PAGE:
April 05, 2013

Cylinder blocks

I will admit that I sometimes tend to collect things just because everybody else is doing so as well. Cylinder blocks for example. I like 'em well enough, but sometimes I wonder why exactly I collect them. Or what's the point of them. That's what you get when you don't research or think for yourself but just follow the pack, I suppose. My latest block, which I bought this week, brought back some of my old musings, and I thought I might as well share them with you. Maybe you can help me see things more clearly, or give me the perfect excuse to stop wasting my money.

The thing is, I'm not even that fond of the current Scottish definitives, and find the whole series a bit repetitive, with only four designs and not even any colour changes. But I do, for some reason, want to keep up with them, so I visit my local post offices when there's new stamp added to the set. And I get the cylinder blocks as well. I even tried to keep abreast of date-of-printing blocks but that really was too random and too much money, so I've already stopped doing those.

Now here's a Cartor-printed cylinder block for the 68p. Yes, it is a 68p but don't get me going on the uselessness of including it in this design for it takes perfectly trained eyes to spot and read the value.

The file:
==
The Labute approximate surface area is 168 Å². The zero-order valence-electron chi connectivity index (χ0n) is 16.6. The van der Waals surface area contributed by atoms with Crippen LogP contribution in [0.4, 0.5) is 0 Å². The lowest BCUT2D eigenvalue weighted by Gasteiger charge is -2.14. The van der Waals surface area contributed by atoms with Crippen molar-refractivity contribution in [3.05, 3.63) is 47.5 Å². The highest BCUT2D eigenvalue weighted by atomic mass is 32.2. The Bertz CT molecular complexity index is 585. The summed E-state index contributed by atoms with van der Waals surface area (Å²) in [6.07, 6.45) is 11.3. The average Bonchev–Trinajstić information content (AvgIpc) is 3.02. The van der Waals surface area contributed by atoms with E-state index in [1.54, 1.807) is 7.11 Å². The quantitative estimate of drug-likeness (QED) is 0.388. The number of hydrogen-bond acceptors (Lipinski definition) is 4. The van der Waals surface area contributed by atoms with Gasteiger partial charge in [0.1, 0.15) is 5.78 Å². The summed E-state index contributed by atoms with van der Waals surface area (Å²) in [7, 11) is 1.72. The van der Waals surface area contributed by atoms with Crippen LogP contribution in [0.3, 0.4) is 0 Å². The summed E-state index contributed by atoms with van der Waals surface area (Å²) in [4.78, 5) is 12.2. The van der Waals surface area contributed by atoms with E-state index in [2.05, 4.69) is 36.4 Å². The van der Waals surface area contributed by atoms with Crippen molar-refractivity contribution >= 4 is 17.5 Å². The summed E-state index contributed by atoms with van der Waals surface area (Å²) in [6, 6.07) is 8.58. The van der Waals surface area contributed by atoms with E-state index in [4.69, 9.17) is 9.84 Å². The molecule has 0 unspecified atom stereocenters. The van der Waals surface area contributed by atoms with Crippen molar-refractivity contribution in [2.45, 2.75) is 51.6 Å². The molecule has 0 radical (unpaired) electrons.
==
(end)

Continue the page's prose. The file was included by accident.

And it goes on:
All is well, and I really do like the positional grid. At the end of its lifetime a new cylinder was made for the black printing, named C2. Again, all clear. 

So why don't the next values, such as the recently issued 88p, continue with this C2 cylinder?

I'm presuming the black is only used for the printings on the sheet margins. To my simple mind, if that information does not change, one could use cylinder 2 for all subsequent values, and if it does change and therefore requires a new cylinder, the number of that cylinder should move up rather than revert to 1. 

And have you seen how the C1 has a different font as well? That on its own could be enough evidence to suggest that this is a new cylinder.

It reminded me of a similarly confusing episode in the printing (by Walsall this time) of the current Dutch definitives. 

The €1 value was printed with two types of W2 cylinder. The same questions applied here. 

So what's the deal here? Can anyone explain this cylinder numbering business to me? For if I can't make it out, or if it just isn't logical, I'm really not sure why I should continue bothering with them. And because I actually do like them, despite my mutterings here, I would really like a solid justification for collecting them.

See yous later


  1. RE the Black printing by Cartor. The litho plates (not cylinders, that's gravure) contain the printing date. Thus a new date SHOULD result in a new cylinder number, but sometimes this doesn't happen.

    As for justification of collecting them... these days it is probably less important, but back in the 60s a single low-value stamp could be printed in 8 colours from a combination of 20 different cylinders. Collecting - even finding - them all, was a challenge.

    There's not such a challenge now except when new definitive cylinders/plates are not identified by Royal Mail Tallents House and are only found in Post Office branches.

  2. To my (untrained) eye collecting these looks somewhat similar as collecting watermark or paper varieties. Some like it, some don't. So I think it comes down to personal preferences what to do with these.